Now researchers at Lund University in Sweden, working together with the Swedish National Laboratory of Forensic Science, SKL, have improved a critical part of the analysis process. The first findings, published in the latest issue of the journal Biotechniques, indicate that the new method strengthens the DNA analysis so that previously negative samples yield positive and usable DNA profiles.
"The results are overwhelming. In my study I selected 32 truly difficult samples from the SKL archive, that is, with few cells, little DNA, and many so-called inhibitors, meaning lots of junk. With current methods it was impossible to get acceptable DNA profiles from any of them. But with the new method, 28 of the samples yielded more usable DNA profiles," says Johannes Hedman, an industrial doctoral candidate from SKL doing research at the Faculty of Engineering, Lund University.
Genetic information has become more and more common in forensic analyses. The analysis flow usually starts with taking a sample with a swab from a drinking glass or a blood spot, for example. The cells from the swab are then dissolved in water, and the DNA is extracted.
In forensics all over the world, much work has been done to improve the taking and handling of samples.
"The DNA analysis, on the other hand, has been something of a black box, since it is purchased as a finished product. No one has tried to improve it to be able to deal with dirty samples. But this is absolutely crucial, since the samples often have extremely small amounts of DNA. In this phase you copy certain parts of the DNA strands and then obtain a DNA profile that is unique to each person.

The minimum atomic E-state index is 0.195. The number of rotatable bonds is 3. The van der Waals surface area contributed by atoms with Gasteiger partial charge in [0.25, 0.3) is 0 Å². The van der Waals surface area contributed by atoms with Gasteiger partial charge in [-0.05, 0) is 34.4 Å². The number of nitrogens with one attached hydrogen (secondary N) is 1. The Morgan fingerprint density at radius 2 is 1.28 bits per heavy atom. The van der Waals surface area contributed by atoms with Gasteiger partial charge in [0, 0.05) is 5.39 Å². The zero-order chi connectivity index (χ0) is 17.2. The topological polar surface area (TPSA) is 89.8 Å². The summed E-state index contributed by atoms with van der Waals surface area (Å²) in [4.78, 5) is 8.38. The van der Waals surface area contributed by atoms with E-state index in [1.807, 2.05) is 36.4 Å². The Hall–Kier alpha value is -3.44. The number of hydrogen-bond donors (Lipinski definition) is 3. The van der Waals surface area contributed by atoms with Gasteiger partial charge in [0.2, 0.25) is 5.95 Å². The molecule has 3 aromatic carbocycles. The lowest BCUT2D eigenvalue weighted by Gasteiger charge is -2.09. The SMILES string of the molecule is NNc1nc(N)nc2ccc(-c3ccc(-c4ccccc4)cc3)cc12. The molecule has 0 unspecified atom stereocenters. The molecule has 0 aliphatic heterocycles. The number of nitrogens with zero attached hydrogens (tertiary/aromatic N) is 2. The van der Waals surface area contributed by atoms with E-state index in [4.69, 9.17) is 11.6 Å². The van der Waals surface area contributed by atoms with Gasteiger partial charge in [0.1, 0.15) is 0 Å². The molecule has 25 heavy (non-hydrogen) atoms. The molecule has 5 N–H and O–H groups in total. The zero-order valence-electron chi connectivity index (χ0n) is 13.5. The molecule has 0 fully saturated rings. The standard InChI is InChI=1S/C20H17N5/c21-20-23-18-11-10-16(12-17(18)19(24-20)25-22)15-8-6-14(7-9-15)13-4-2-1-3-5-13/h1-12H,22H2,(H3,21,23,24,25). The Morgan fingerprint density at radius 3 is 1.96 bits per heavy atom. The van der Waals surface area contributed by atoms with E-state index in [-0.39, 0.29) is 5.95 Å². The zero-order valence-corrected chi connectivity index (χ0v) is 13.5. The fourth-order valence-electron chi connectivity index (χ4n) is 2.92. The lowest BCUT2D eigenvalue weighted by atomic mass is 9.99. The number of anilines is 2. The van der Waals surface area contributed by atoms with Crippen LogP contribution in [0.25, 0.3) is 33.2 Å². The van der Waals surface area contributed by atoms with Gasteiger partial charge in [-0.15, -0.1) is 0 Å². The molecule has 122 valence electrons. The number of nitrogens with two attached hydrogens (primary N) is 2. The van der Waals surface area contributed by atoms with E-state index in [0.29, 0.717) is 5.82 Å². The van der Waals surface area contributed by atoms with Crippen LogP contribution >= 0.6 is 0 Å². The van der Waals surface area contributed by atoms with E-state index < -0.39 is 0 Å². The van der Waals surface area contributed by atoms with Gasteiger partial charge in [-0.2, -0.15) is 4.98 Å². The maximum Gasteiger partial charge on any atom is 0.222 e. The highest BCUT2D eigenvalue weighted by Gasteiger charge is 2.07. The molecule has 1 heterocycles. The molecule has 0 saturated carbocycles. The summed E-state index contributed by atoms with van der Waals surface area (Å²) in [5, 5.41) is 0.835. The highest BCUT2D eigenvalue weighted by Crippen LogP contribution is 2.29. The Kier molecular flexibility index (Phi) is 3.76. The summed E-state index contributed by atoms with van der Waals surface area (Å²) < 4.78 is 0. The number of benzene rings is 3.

In the copying step, I have optimized the chemical environment and replaced a key enzyme, a so-called DNA polymerase. This yields a clearer genetic footprint, a DNA profile, to work with," explains Johannes Hedman. He has also devised a new mathematical model that makes it easy to interpret the DNA analysis.
If the copying phase is improved, stronger DNA evidence can be shown from crime scenes that today provide only partial or entirely blank DNA profiles. In other words, the chances are greater that a person can be found and linked to a particular crime.The reason Johannes Hedman wound up at Lund is the fact that Peter Rådström, a professor of microbiological engineering, has been working
since the late 1980s to improve DNA-based infection diagnostics and microbiological analyses for food. SKL was eager to find out whether these research findings could be applied to improving forensic DNA analysis.
"This collaboration opens new vistas for both SKL and Lund University, and we hope to be able to continue to work together with Peter Rådström's team. We have truly seen cross-fertilization," says Birgitta Rasmusson, research director at SKL.Read the article here:
Kristina Lindgärde | idw
Don't Give the Slightest Chance to Toxic Elements in Medicinal Products
23.03.2018 | Physikalisch-Technische Bundesanstalt (PTB)
North and South Cooperation to Combat Tuberculosis
22.03.2018 | Universität Zürich